Philips Fidelio L1 headphones review
Philips told us it considers itself to be, first and foremost, a high-end audio brand. We've seen some evidence of this in its TVs, to be honest. It's one of few firms that takes TV sound seriously, and the results are always impressive. Its iPod and MP3 docks are also usually very nice-sounding devices too, so a move in to headphones seems to make sense
And headphones are very much the accessory to be making right now. Personal audio has exploded recently, and brands like Beats Audio have proved that people are prepared to spend a pretty decent amount of money on their headphones. And that's for headphones that don't boast any audiophile credentials, just enough bass to destroy the Death Star.
And, if we were sceptical, we'd say that Philips and others have noticed that people are prepared to spend silly money on headphones at the moment. This is a great time to exploit a thriving market, with decent profit margins, before the bargain-basement brands rock-up and spoil it for everyone with their ultra-low prices.
But whatever its reasons, Philips is proud of the L1 headphones, so we wanted to spend some time with them to see if the firm has come up trumps, or if these headphones are just cashing in on an expanding market.
Style and comfort
Philips has given the L1s an over-the-ear design. This is good, because it's by far the most comfortable design for any headphone. Were it not for the practicalities of taking a pair of full headphones out and about, this would be the preferred way to listen to music.
These headphones are incredibly comfortable, and we have found that - unlike most over-ear style cans - they don't really make our ears uncomfortably hot, and can be worn for extended periods of time without ever feeling like they're a drag.
They are weighty though, and a couple of times we tilted our head forward or backwards, and the headphones slipped. Keep your head level, and this isn't a problem - and it's not much of problem anyway, to be honest.
The look great too. The headband is finished in a two-tone brown and black leather that feels sturdy and well stitched. The earpads have a sort of soft faux leather covering, and beneath that are memory foam, which Philips claims is acoustically designed not to colour your music - apparently it can make a difference - and is very comfortable too.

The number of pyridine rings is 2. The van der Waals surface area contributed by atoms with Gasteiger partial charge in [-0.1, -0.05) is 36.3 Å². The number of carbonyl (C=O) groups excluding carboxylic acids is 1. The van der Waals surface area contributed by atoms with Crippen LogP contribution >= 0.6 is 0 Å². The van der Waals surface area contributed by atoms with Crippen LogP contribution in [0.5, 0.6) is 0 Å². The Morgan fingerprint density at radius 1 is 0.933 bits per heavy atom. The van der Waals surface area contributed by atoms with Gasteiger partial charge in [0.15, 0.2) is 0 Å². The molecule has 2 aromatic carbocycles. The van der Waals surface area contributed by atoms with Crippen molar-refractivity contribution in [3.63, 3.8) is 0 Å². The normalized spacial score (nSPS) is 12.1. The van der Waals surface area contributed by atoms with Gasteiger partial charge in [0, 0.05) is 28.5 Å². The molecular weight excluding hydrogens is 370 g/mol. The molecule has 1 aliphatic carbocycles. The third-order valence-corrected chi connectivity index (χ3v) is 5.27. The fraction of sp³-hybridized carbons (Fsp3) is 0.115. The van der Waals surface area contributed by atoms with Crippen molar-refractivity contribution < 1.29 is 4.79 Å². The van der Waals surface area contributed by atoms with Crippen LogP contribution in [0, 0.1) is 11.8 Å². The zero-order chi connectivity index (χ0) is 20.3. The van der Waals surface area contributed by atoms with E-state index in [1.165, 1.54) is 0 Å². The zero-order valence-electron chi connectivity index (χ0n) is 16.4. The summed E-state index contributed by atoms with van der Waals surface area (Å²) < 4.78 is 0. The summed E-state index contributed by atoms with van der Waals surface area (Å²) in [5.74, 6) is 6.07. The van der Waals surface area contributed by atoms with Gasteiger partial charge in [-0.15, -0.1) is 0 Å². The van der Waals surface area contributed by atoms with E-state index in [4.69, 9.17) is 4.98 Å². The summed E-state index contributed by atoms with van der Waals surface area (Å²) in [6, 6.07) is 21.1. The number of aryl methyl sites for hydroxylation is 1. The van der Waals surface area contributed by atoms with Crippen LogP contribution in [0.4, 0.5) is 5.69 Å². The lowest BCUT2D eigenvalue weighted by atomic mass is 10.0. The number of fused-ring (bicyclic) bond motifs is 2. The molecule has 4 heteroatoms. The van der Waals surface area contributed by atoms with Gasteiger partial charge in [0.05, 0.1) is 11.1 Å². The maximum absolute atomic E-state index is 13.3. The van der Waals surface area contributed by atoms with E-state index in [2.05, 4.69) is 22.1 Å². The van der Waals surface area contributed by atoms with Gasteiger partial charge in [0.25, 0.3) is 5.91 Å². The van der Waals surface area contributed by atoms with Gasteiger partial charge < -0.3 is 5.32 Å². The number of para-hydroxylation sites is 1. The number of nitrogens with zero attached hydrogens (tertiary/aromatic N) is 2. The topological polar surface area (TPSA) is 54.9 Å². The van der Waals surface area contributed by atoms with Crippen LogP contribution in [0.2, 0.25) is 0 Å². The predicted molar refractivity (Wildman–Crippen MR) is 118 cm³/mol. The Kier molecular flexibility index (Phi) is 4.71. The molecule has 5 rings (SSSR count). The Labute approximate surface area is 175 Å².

The headphones come with two cables in the box. One straight, the other with iPod volume controls included. They connect to a drop cable which emerges from the left headphone and has a bulky silver connector. We like the fact the main cable is replaceable, but we really don't like that there is a hardwired cable in to the headphones. Why not make this replaceable, so if anything goes wrong you don't have to either send the headphones back, or throw them away?
Still, comfort-wise, the break-out cable design doesn't provide any issues, and when using the headphones we never really noticed it was there. Both cables supplied are quite short, too. This is good for portable use, out and about, but bad if you want to connect the headphones to your TV, if it's further than 1m away. You can substitute your own cable, or simply use an extension, if you're hoping to use these with your TV.
Isolation and privacy
Philips says these headphones will isolate you from external sound. We agree with this, normal room noise, like people talking and general noise, are easily excluded by these headphones and their over-ear design.
Privacy - or sound leakage - is a slightly different issue. In our tests, audio was clearly audible when they were on someone's head. It wasn't loud though, but close up, it was incredibly clear. If you put your ear to the back of one of the earphones you'll hear the music almost as clearly - but significantly more quietly - than the person actually listening to them.